Indeed, any calculation of the number of people who experienced critical illness each year and were candidates for ICU admission would only be an approximation. Going beyond our approximation could involve the combination of: manual review of individual medical records including those pre hospital and in hospital, as well as autopsy and other death-related records for out-of-hospital deaths; and consensus definitions of what constitutes critical illness, candidates for ICU care, and avoidable deaths. Unfortunately, the latter do not exist or are poorly developed. There is not even agreement about what constitutes critical illness, as evidenced by the paucity of attempts over the past 30 years to devise a set of general ICU triage criteria [
46], and by the large variation, seen at multiple levels, in observed ICU admission patterns [
51]. As for manual chart reviewing, its validity is limited, as indicated by poor agreement between reviewers [
54]. While performing such time-consuming, labor-intensive manual reviews would render such methods incapable of use in large databases such as administrative data, manual chart reviewing would be feasible as an exercise to further validate our methods. Ultimately, we recognize that our method carries risk of unknown biases.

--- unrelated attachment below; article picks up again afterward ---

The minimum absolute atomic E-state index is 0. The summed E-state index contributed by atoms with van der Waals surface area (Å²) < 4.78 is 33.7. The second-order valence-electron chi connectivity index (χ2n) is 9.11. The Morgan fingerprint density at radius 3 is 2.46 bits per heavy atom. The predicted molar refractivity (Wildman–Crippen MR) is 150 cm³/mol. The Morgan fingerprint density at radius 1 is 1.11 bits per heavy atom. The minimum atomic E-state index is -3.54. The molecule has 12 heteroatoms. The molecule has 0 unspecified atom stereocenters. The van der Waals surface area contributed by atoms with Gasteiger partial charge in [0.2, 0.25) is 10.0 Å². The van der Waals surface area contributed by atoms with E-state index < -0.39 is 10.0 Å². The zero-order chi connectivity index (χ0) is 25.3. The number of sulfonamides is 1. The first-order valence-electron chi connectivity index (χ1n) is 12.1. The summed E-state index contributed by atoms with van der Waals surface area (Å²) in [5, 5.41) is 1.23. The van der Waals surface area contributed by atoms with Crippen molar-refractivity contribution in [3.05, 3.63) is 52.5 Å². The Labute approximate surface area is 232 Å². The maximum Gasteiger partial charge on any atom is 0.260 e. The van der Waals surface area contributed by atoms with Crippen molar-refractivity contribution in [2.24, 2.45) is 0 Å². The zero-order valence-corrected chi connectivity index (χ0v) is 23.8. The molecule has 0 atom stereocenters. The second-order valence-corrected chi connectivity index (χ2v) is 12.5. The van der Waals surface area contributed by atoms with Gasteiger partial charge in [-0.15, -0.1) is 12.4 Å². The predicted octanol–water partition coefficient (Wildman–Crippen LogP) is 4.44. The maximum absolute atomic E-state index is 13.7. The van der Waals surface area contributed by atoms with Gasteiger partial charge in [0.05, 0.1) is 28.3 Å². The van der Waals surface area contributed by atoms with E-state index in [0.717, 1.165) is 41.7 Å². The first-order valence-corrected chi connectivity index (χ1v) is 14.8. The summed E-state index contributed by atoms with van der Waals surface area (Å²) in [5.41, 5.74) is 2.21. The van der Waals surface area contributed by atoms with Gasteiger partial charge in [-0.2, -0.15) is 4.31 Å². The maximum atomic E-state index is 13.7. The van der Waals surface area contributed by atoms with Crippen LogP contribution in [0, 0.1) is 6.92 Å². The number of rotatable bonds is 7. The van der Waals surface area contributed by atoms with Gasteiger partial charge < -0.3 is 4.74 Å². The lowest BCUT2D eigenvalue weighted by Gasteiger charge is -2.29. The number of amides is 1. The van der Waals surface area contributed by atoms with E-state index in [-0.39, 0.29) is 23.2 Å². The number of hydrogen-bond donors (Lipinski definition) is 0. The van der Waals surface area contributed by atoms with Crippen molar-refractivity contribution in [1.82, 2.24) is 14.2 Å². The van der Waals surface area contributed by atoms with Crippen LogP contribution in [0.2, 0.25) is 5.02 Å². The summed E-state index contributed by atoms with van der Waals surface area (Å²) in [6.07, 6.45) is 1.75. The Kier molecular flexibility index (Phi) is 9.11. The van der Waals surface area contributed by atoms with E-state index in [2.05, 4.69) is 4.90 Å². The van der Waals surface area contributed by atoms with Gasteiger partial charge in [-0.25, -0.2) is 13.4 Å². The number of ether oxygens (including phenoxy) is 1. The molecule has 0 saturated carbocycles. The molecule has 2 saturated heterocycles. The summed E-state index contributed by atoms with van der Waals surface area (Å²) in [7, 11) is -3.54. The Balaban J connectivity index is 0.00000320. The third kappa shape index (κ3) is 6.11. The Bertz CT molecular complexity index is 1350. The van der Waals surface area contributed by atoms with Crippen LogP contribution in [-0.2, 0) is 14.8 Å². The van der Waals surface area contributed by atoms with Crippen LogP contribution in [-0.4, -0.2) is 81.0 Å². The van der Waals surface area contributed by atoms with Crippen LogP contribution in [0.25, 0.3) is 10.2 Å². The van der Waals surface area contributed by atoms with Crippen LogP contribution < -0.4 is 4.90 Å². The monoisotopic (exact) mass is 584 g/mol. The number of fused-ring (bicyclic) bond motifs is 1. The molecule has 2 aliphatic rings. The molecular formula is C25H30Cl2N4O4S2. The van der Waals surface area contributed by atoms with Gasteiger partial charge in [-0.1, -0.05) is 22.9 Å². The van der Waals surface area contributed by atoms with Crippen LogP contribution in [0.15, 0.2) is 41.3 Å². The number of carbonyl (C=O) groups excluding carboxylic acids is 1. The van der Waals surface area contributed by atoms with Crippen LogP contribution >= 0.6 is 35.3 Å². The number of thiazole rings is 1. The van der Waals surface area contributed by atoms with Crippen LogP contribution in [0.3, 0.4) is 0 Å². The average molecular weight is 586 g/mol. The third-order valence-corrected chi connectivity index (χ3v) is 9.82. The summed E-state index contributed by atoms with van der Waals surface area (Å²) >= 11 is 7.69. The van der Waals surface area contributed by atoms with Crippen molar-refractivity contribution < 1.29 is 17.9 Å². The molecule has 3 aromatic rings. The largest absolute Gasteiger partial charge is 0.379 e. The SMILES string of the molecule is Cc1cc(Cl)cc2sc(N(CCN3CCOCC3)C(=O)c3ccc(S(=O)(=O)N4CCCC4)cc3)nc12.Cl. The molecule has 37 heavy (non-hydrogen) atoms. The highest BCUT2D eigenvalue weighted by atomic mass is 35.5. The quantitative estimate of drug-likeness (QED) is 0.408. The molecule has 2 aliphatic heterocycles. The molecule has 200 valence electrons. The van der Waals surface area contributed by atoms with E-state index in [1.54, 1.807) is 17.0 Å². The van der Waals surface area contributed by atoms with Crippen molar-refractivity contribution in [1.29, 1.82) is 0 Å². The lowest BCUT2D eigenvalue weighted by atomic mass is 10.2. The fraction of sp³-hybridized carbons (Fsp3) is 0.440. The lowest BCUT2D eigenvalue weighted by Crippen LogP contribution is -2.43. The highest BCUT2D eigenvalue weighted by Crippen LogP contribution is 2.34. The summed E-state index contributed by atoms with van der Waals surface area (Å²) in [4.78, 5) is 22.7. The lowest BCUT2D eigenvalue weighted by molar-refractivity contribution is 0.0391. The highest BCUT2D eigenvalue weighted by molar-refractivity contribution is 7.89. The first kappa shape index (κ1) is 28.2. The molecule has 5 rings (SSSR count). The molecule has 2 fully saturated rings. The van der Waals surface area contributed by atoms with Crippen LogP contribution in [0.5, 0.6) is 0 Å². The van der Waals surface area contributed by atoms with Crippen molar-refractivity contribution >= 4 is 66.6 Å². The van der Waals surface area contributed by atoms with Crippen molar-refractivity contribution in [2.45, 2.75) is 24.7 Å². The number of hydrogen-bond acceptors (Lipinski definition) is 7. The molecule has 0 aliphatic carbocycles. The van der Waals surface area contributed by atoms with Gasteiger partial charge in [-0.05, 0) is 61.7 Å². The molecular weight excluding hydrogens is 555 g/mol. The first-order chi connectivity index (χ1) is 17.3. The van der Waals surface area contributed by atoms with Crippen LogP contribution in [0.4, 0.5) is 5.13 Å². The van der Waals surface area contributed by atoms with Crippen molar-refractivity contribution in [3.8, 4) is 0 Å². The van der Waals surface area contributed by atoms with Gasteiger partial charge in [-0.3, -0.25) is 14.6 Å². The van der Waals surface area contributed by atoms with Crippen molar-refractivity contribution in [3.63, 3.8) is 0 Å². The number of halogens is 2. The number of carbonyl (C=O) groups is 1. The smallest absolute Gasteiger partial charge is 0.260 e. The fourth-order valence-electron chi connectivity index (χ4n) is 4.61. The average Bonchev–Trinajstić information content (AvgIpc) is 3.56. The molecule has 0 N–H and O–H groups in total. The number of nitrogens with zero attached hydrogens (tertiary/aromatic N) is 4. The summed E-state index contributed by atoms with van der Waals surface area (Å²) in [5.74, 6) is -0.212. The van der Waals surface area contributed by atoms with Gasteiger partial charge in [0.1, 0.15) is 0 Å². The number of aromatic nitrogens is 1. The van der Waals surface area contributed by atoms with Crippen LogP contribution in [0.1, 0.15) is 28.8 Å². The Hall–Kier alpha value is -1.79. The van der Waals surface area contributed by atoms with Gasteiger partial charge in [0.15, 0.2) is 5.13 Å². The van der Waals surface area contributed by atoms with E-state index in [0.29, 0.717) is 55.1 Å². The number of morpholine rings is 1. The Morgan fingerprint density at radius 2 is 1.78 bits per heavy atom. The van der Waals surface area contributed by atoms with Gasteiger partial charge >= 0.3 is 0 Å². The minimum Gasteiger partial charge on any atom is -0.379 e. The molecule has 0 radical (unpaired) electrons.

To assess the robustness of our findings, we conducted sensitivity analyses using modified versions of the Potential ICU Admission Pool. The first analysis used a denominator calculated as the sum of all deaths plus ICU admissions, and therefore it did not exclude deaths among those in palliative care. The second was normalized by total deaths, reasoning that this metric should track, although not equal, the number of critically ill people in the population. This latter normalization has been used before to evaluate medical resource use for critically ill people [
55]. For assessing gender differences in ICU care, these two alternative denominators also dramatically reduced the male:female ratio evident in population-based rates, although to a lesser degree compared to our critical illness-normalized rates (Additional file